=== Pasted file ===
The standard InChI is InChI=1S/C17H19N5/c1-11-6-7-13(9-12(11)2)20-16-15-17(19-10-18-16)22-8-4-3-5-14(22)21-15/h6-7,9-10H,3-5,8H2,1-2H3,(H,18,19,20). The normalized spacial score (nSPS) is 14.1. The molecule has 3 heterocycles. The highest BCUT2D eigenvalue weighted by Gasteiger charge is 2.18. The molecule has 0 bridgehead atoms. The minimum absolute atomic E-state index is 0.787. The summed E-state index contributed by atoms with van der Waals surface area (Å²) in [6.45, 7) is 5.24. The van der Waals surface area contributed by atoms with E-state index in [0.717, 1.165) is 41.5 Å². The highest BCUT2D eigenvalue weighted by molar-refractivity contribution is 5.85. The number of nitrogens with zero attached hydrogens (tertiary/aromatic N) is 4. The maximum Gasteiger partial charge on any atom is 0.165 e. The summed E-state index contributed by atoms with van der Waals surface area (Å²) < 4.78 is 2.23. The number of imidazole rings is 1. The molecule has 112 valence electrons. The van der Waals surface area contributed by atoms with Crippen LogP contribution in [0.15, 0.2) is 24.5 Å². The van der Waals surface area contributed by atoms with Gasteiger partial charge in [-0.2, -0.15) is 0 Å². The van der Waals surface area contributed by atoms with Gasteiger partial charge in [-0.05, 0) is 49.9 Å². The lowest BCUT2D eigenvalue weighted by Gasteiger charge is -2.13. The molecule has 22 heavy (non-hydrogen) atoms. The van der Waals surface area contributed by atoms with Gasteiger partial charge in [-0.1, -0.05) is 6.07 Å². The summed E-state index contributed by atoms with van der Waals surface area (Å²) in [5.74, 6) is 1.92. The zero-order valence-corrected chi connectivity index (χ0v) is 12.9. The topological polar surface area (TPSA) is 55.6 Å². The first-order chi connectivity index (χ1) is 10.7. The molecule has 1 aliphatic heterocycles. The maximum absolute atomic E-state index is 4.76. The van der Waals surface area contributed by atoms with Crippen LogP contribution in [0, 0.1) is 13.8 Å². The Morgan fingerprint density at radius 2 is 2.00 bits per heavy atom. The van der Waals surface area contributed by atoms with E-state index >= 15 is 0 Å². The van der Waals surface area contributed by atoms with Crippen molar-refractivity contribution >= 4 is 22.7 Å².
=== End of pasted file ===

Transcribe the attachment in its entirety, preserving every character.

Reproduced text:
The standard InChI is InChI=1S/C17H19N5/c1-11-6-7-13(9-12(11)2)20-16-15-17(19-10-18-16)22-8-4-3-5-14(22)21-15/h6-7,9-10H,3-5,8H2,1-2H3,(H,18,19,20). The normalized spacial score (nSPS) is 14.1. The molecule has 3 heterocycles. The highest BCUT2D eigenvalue weighted by Gasteiger charge is 2.18. The molecule has 0 bridgehead atoms. The minimum absolute atomic E-state index is 0.787. The summed E-state index contributed by atoms with van der Waals surface area (Å²) in [6.45, 7) is 5.24. The van der Waals surface area contributed by atoms with E-state index in [0.717, 1.165) is 41.5 Å². The highest BCUT2D eigenvalue weighted by molar-refractivity contribution is 5.85. The number of nitrogens with zero attached hydrogens (tertiary/aromatic N) is 4. The maximum Gasteiger partial charge on any atom is 0.165 e. The summed E-state index contributed by atoms with van der Waals surface area (Å²) < 4.78 is 2.23. The number of imidazole rings is 1. The molecule has 112 valence electrons. The van der Waals surface area contributed by atoms with Crippen LogP contribution in [0.15, 0.2) is 24.5 Å². The van der Waals surface area contributed by atoms with Gasteiger partial charge in [-0.2, -0.15) is 0 Å². The van der Waals surface area contributed by atoms with Gasteiger partial charge in [-0.05, 0) is 49.9 Å². The lowest BCUT2D eigenvalue weighted by Gasteiger charge is -2.13. The molecule has 22 heavy (non-hydrogen) atoms. The van der Waals surface area contributed by atoms with Gasteiger partial charge in [-0.1, -0.05) is 6.07 Å². The summed E-state index contributed by atoms with van der Waals surface area (Å²) in [5.74, 6) is 1.92. The zero-order valence-corrected chi connectivity index (χ0v) is 12.9. The topological polar surface area (TPSA) is 55.6 Å². The first-order chi connectivity index (χ1) is 10.7. The molecule has 1 aliphatic heterocycles. The maximum absolute atomic E-state index is 4.76. The van der Waals surface area contributed by atoms with Crippen LogP contribution in [0, 0.1) is 13.8 Å². The Morgan fingerprint density at radius 2 is 2.00 bits per heavy atom. The van der Waals surface area contributed by atoms with E-state index >= 15 is 0 Å². The van der Waals surface area contributed by atoms with Crippen molar-refractivity contribution >= 4 is 22.7 Å².